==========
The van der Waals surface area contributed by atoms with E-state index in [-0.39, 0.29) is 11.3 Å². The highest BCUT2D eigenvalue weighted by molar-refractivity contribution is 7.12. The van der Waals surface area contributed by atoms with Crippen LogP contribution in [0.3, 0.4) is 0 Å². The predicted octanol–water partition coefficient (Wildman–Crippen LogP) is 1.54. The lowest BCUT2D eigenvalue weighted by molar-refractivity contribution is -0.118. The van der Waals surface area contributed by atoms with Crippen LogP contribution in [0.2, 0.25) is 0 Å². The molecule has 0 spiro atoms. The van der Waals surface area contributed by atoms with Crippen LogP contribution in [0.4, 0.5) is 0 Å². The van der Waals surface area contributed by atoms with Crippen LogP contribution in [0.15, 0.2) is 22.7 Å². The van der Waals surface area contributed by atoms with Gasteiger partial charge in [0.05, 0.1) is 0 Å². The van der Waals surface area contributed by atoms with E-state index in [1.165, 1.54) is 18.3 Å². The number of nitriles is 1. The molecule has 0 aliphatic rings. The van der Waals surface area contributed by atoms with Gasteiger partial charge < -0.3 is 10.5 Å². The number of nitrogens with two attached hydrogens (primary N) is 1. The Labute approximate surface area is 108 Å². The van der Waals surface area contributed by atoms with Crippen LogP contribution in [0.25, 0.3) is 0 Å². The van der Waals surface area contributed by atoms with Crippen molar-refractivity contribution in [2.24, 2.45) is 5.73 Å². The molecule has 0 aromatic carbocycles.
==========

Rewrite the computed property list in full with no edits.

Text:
The van der Waals surface area contributed by atoms with E-state index in [-0.39, 0.29) is 11.3 Å². The highest BCUT2D eigenvalue weighted by molar-refractivity contribution is 7.12. The van der Waals surface area contributed by atoms with Crippen LogP contribution in [0.3, 0.4) is 0 Å². The predicted octanol–water partition coefficient (Wildman–Crippen LogP) is 1.54. The lowest BCUT2D eigenvalue weighted by molar-refractivity contribution is -0.118. The van der Waals surface area contributed by atoms with Crippen LogP contribution in [0.2, 0.25) is 0 Å². The molecule has 0 spiro atoms. The van der Waals surface area contributed by atoms with Crippen LogP contribution in [0.4, 0.5) is 0 Å². The van der Waals surface area contributed by atoms with Crippen LogP contribution in [0.15, 0.2) is 22.7 Å². The van der Waals surface area contributed by atoms with Gasteiger partial charge in [0.05, 0.1) is 0 Å². The van der Waals surface area contributed by atoms with E-state index in [1.165, 1.54) is 18.3 Å². The number of nitriles is 1. The molecule has 0 aliphatic rings. The van der Waals surface area contributed by atoms with Gasteiger partial charge < -0.3 is 10.5 Å². The number of nitrogens with two attached hydrogens (primary N) is 1. The Labute approximate surface area is 108 Å². The van der Waals surface area contributed by atoms with Crippen LogP contribution in [0.25, 0.3) is 0 Å². The van der Waals surface area contributed by atoms with Crippen molar-refractivity contribution in [2.24, 2.45) is 5.73 Å². The molecule has 0 aromatic carbocycles.